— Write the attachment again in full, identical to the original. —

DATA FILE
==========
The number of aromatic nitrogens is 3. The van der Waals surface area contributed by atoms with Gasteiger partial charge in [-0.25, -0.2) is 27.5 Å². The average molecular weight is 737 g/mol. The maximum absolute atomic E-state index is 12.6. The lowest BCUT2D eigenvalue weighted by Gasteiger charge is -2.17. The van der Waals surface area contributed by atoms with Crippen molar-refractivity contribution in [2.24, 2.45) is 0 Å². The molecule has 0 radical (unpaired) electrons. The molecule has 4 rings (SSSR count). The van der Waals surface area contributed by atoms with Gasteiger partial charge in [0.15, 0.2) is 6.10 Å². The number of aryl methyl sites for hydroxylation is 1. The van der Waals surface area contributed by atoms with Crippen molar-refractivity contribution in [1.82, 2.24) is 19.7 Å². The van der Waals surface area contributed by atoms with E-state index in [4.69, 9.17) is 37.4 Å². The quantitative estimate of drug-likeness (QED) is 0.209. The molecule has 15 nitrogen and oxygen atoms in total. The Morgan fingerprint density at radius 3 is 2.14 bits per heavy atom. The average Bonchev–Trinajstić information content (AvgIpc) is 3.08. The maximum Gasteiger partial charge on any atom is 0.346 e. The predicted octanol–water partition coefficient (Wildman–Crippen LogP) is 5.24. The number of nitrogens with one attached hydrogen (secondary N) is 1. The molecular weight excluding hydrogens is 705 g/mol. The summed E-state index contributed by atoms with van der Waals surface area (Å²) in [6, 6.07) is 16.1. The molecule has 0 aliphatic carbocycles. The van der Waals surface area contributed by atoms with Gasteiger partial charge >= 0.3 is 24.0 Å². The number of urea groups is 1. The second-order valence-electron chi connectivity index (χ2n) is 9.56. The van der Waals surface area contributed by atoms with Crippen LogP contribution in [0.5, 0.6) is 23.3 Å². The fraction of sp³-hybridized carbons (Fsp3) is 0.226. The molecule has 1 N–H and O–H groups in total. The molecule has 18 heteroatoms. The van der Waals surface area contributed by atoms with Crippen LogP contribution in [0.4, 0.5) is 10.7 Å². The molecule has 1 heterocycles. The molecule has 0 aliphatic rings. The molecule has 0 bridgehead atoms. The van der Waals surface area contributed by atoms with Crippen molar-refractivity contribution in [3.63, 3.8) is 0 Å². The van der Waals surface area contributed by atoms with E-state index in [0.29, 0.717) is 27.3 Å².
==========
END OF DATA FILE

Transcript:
The number of aromatic nitrogens is 3. The van der Waals surface area contributed by atoms with Gasteiger partial charge in [-0.25, -0.2) is 27.5 Å². The average molecular weight is 737 g/mol. The maximum absolute atomic E-state index is 12.6. The lowest BCUT2D eigenvalue weighted by Gasteiger charge is -2.17. The van der Waals surface area contributed by atoms with Crippen molar-refractivity contribution in [2.24, 2.45) is 0 Å². The molecule has 0 radical (unpaired) electrons. The molecule has 4 rings (SSSR count). The van der Waals surface area contributed by atoms with Gasteiger partial charge in [0.15, 0.2) is 6.10 Å². The number of aryl methyl sites for hydroxylation is 1. The van der Waals surface area contributed by atoms with Crippen molar-refractivity contribution in [1.82, 2.24) is 19.7 Å². The van der Waals surface area contributed by atoms with E-state index in [4.69, 9.17) is 37.4 Å². The quantitative estimate of drug-likeness (QED) is 0.209. The molecule has 15 nitrogen and oxygen atoms in total. The Morgan fingerprint density at radius 3 is 2.14 bits per heavy atom. The average Bonchev–Trinajstić information content (AvgIpc) is 3.08. The maximum Gasteiger partial charge on any atom is 0.346 e. The predicted octanol–water partition coefficient (Wildman–Crippen LogP) is 5.24. The number of nitrogens with one attached hydrogen (secondary N) is 1. The molecular weight excluding hydrogens is 705 g/mol. The summed E-state index contributed by atoms with van der Waals surface area (Å²) in [6, 6.07) is 16.1. The molecule has 0 aliphatic carbocycles. The van der Waals surface area contributed by atoms with Gasteiger partial charge >= 0.3 is 24.0 Å². The number of urea groups is 1. The second-order valence-electron chi connectivity index (χ2n) is 9.56. The van der Waals surface area contributed by atoms with Crippen LogP contribution in [0.5, 0.6) is 23.3 Å². The fraction of sp³-hybridized carbons (Fsp3) is 0.226. The molecule has 1 N–H and O–H groups in total. The molecule has 18 heteroatoms. The van der Waals surface area contributed by atoms with Crippen LogP contribution in [0.4, 0.5) is 10.7 Å². The molecule has 1 heterocycles. The molecule has 0 aliphatic rings. The molecule has 0 bridgehead atoms. The van der Waals surface area contributed by atoms with Crippen molar-refractivity contribution in [3.63, 3.8) is 0 Å². The van der Waals surface area contributed by atoms with E-state index in [0.29, 0.717) is 27.3 Å².